By Lloyd Madden,
While African-American community leaders have been at the forefront of opposition to the so-called “soda tax,” it is becoming clear as Election Day draws near that the No on Measure N campaign is a big tent.
A walk down 23rd Street and interviews with the small business owners who make up the 23rd Street Merchants Association make that plain as day.
These markets, shops and restaurants catering to a Latino clientele oppose the Measure N license tax on businesses trading sugar-sweetened beverages because they see it as the proverbial last straw that threatens their livelihoods.
“We are struggling now because of the low economy,” said Alex Essa, the owner and operator of Mi Tierra grocery on 23rd.
“If Measure N passes, I am going to have no choice but to pass the tax along in higher prices, and I think a lot of my customers are going to think about shopping elsewhere.”
It is a legitimate fear, according to the findings of the Berkeley Research Group, which analyzed the potential economic consequences of Measure N. The analysis, which was shared with the Richmond Post by the No on Measure N campaign, predicted $9.9 million in lost sales annually for Richmond businesses covered by the tax, assuming it is passed along to consumers in the form of higher prices.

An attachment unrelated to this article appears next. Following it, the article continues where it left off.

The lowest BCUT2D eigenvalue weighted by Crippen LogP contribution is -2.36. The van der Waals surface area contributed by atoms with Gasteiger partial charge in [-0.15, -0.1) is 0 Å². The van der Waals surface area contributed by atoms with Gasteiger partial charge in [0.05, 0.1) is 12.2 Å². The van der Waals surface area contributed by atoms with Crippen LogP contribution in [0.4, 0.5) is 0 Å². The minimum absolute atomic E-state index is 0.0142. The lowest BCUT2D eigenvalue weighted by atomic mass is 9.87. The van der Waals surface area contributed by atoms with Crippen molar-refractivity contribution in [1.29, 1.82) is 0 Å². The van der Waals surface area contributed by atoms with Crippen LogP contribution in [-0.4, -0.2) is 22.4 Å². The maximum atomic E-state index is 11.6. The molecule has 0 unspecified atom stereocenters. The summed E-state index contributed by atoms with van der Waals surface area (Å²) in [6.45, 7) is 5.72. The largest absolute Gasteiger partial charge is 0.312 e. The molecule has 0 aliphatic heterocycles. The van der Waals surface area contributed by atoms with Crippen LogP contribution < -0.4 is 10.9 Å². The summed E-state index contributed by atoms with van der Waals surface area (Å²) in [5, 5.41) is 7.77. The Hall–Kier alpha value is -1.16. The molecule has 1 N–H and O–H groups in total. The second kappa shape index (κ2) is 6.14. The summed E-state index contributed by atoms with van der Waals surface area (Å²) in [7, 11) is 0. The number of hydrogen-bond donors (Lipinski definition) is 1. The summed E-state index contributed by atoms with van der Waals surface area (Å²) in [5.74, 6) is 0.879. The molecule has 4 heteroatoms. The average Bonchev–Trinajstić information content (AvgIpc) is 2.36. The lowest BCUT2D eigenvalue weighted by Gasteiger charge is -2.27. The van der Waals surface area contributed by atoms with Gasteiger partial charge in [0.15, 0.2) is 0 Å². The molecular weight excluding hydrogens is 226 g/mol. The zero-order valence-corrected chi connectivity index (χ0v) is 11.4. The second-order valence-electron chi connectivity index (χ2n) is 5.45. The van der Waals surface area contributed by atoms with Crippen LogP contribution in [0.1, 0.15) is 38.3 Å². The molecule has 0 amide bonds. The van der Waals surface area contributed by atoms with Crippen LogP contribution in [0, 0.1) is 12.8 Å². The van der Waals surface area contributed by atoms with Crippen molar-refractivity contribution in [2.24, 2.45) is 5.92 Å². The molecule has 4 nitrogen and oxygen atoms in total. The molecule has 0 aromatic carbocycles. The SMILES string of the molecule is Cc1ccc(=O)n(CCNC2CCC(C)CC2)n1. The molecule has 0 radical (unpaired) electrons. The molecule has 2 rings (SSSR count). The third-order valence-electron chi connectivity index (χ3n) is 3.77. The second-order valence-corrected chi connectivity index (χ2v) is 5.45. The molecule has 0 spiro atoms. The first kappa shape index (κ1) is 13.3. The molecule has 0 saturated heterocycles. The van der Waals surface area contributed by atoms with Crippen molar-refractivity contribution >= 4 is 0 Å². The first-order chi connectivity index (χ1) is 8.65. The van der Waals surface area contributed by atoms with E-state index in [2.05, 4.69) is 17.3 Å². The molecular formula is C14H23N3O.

Of course, nobody knows for sure what the impact might be but any downturn is unwelcome. It is why the 23rd Street Merchants Association and Richmond Chamber of Commerce also were early endorsers of No on N, the Community Coalition Against Beverage Taxes.
Cesar Segura, owner and operators of La Selva Taqueria, says Measure N will be a nightmare for restaurants and other food vendors selling Latino fare.
“Measure N would force me to keep track of sales and pay one penny per ounce of on virtually every nonalcoholic beverage I sell,” Segura said.
“It’s a lot more than soda,” he added, noting that homemade concoctions like horchata and agua fresca are among the most popular beverages at La Selva. “I wish our city officials had given a little more thought to what they were doing.”
Lloyd Madden is president of the Black American Political Action Committee (BAPAC).